Grasping Green Car Technology
photo: Ford Motor Company
We are witnessing the launch of a new era of more fuel-efficient, less-polluting vehicles powered by technologies that aren't always familiar. If you're considering buying one of the new vehicles, you may well be concerned not only with how it handles but with how well it will hold up over time, what it might cost to maintain and if it really will be as good for the environment (and your wallet) as claimed. Fortunately, with a little information, the brave new world of greener alternative fuels and drivetrains is easy to grasp.
Use the overview below and the accompanying new vehicle slideshows to guide your purchasing decisions as you look for the best car that suits your needs.
Hybrid gas-electric cars, which have been on U.S. roads for more than a decade, really aren't that complicated. Add an electric motor and rechargeable batteries to the conventional gas engine and see your efficiency increase by as much as 50 percent, with similar levels of reduction in emissions.
Due to the cost of the batteries and other systems, hybrids tend to cost a little more than conventional cars, but the so-called hybrid premium is constantly coming down. For high-MPG hybrids, most studies show that you'll recoup the extra cost during the course of ownership. The number of hybrid choices will grow to 55 models in the next five years.
Plug-in Hybrid Cars
A plug-in hybrid car is similar to a conventional hybrid vehicle -- both use a gasoline engine as well as an electric motor. However, a plug-in hybrid uses larger battery packs that can be recharged by connecting to common household electricity. Plug-in hybrids can be driven for long distances -- from a few miles to as much as 40 miles -- without using any gasoline. The Chevy Volt is the first mass-produced plug-in hybrid, but more models are on the way from Toyota, Ford, Hyundai and others.
Plug-in hybrids have many of the benefits of electric cars, without the biggest drawback: limited driving range. When the juice runs out of the battery in a plug-in hybrid, it's no problem. The car will drive just like a conventional hybrid, until your next opportunity to plug in.
Unlike a hybrid car -- which is fueled by gasoline and uses a battery and motor to improve efficiency -- an electric car is powered exclusively by electricity. Electric cars produce no tailpipe emissions, reduce our dependency on oil, and are cheaper to operate.
EVs have fewer moving parts and systems and therefore have lower maintenance costs. They also come with generous warranties to provide consumers maximum comfort with adopting unfamiliar technology.
Of course, the process of producing the electricity moves the emissions further upstream to the utility company's smokestack. Yet on average electricity can cut carbon pollution to half that released by a gas-powered car -- even less in areas with cleaner generation, though more in areas that rely more on dirty coal power plants.
Besides driving range -- which can vary between 60 and 120 miles -- the biggest concern with electric cars these days is cost. The purchase price of electric cars can run quite a bit higher than similar conventional cars, but between generous government incentives, fewer maintenance costs, and the lower cost per mile for electricity compared to gasoline, the new breed of electric cars have a lower cost of ownership. Remember: no tailpipe emissions and no trips to the gas station.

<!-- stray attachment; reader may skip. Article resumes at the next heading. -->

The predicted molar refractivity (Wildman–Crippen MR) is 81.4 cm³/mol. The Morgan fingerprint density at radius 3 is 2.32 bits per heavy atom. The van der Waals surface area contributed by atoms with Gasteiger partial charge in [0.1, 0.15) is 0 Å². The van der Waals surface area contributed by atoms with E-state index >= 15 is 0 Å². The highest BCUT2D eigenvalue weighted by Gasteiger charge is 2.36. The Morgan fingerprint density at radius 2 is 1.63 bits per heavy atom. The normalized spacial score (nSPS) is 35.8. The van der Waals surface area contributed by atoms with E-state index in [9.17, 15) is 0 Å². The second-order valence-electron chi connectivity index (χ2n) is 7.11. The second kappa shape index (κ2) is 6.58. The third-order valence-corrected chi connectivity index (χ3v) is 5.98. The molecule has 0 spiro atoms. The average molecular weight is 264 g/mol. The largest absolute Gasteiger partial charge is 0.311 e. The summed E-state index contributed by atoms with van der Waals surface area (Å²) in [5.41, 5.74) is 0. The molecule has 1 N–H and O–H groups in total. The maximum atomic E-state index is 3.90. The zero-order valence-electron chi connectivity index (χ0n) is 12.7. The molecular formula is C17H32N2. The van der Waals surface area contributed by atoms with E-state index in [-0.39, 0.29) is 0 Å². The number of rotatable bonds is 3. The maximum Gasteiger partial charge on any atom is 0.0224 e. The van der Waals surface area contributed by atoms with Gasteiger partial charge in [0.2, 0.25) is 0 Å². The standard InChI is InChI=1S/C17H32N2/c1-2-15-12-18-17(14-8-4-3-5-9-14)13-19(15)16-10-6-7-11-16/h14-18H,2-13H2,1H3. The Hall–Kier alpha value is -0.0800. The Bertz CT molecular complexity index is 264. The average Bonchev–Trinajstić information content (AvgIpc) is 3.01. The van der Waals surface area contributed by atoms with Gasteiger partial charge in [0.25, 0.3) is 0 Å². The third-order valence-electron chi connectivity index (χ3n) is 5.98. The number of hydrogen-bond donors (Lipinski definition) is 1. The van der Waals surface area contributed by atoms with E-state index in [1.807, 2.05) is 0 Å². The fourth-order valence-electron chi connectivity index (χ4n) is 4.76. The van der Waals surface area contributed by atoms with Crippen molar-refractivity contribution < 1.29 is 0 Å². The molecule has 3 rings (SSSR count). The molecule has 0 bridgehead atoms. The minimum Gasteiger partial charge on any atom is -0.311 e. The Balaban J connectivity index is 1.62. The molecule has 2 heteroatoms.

High Fuel Efficiency, Conventional Gasoline Engine Cars
A car with a smaller engine will almost always use less fuel. The good news is that gas-sippers are no longer stripped down econoboxes lacking comfort, amenities, safety, and performance. Thanks to advances in gas-engine technology -- like direct injection, turbocharging and variable timing -- press reports indicate that this new breed of fuel-efficient cars is comfortable, stylish and fun to drive. They often can be more affordable than the better known hybrids, and require no compromises in terms of driving behavior or safety. A growing number of them are breaking past 40 mpg on the highway, giving hybrids a run for their money.
Diesels operate more efficiently by igniting fuel with high compression ratios and high combustion temperatures. As a result, diesel vehicles attain better fuel economy than their gasoline counterparts. In addition, a gallon of diesel fuel contains about 10 percent more energy than a gallon of gasoline. These factors help modern diesels achieve roughly 25 percent higher fuel economy than their gasoline counterparts.
The cleanest of the current crop of diesel vehicles are now available in all 50 states, thanks to innovative new pollution control equipment that meet EPA's strict pollution standards. Diesel vehicles now account for nearly half of all new vehicle sales in Europe, and a small but growing market share in the U.S.
Ethanol Flex-Fuel and Biodiesel Vehicles
Biofuel are a tricky subject. In theory, cars that run on fuel that is grown in the ground -- rather than drilled and extracted from it -- should be better for the environment. But most studies show that corn ethanol, the most common form of biofuel in the U.S., is a net loser of energy, has questionable emissions benefits, and has a negative impact on food prices. Then, there's the problem of finding a station that offers E85 -- a blend of 85 percent ethanol and 15 percent gasoline -- and the fact that E85 carries less energy in a gallon and therefore can end up costing more for a mile of travel.
Biodiesel, which runs in diesel-engine vehicles, can have a better eco-profile -- that is, if it comes from recycled sources, like used restaurant oil. But new diesel cars cannot use high blends of biodiesel because the pollution control equipment is too sensitive and biodiesel pumps are few and far between.
last revised 1/25/2011
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